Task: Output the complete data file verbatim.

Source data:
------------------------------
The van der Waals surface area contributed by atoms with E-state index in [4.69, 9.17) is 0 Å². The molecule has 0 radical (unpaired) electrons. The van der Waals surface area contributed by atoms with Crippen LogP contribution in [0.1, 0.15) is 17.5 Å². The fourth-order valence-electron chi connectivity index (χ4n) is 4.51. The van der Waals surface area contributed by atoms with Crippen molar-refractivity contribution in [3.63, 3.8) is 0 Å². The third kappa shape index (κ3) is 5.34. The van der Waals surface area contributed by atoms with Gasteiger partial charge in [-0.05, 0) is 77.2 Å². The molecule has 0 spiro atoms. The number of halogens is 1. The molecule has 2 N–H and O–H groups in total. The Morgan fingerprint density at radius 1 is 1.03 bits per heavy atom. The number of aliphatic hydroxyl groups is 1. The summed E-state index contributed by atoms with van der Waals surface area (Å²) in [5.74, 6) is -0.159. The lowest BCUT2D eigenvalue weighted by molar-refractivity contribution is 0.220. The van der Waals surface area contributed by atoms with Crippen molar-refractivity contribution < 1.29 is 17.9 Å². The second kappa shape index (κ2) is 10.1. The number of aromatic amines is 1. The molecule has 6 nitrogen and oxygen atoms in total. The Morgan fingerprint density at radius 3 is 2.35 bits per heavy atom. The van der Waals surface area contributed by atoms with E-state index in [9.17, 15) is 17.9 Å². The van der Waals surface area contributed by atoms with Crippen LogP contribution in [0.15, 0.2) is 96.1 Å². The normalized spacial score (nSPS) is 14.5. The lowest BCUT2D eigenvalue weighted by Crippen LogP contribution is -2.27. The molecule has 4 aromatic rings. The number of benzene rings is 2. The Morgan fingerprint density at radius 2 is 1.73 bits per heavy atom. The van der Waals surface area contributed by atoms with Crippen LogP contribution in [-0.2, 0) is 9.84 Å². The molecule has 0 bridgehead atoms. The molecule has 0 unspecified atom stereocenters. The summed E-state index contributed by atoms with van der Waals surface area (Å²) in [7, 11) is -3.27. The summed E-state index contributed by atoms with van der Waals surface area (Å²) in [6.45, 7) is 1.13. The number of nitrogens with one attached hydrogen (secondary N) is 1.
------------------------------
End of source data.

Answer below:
The van der Waals surface area contributed by atoms with E-state index in [4.69, 9.17) is 0 Å². The molecule has 0 radical (unpaired) electrons. The van der Waals surface area contributed by atoms with Crippen LogP contribution in [0.1, 0.15) is 17.5 Å². The fourth-order valence-electron chi connectivity index (χ4n) is 4.51. The van der Waals surface area contributed by atoms with Crippen molar-refractivity contribution in [3.63, 3.8) is 0 Å². The third kappa shape index (κ3) is 5.34. The van der Waals surface area contributed by atoms with Gasteiger partial charge in [-0.05, 0) is 77.2 Å². The molecule has 0 spiro atoms. The number of halogens is 1. The molecule has 2 N–H and O–H groups in total. The Morgan fingerprint density at radius 1 is 1.03 bits per heavy atom. The number of aliphatic hydroxyl groups is 1. The summed E-state index contributed by atoms with van der Waals surface area (Å²) in [5.74, 6) is -0.159. The lowest BCUT2D eigenvalue weighted by molar-refractivity contribution is 0.220. The van der Waals surface area contributed by atoms with Crippen molar-refractivity contribution < 1.29 is 17.9 Å². The second kappa shape index (κ2) is 10.1. The number of aromatic amines is 1. The molecule has 6 nitrogen and oxygen atoms in total. The Morgan fingerprint density at radius 3 is 2.35 bits per heavy atom. The van der Waals surface area contributed by atoms with E-state index in [9.17, 15) is 17.9 Å². The van der Waals surface area contributed by atoms with Crippen LogP contribution in [0.15, 0.2) is 96.1 Å². The normalized spacial score (nSPS) is 14.5. The lowest BCUT2D eigenvalue weighted by Crippen LogP contribution is -2.27. The molecule has 4 aromatic rings. The number of benzene rings is 2. The Morgan fingerprint density at radius 2 is 1.73 bits per heavy atom. The van der Waals surface area contributed by atoms with Crippen LogP contribution in [-0.2, 0) is 9.84 Å². The molecule has 0 bridgehead atoms. The molecule has 0 unspecified atom stereocenters. The summed E-state index contributed by atoms with van der Waals surface area (Å²) in [7, 11) is -3.27. The summed E-state index contributed by atoms with van der Waals surface area (Å²) in [6.45, 7) is 1.13. The number of nitrogens with one attached hydrogen (secondary N) is 1.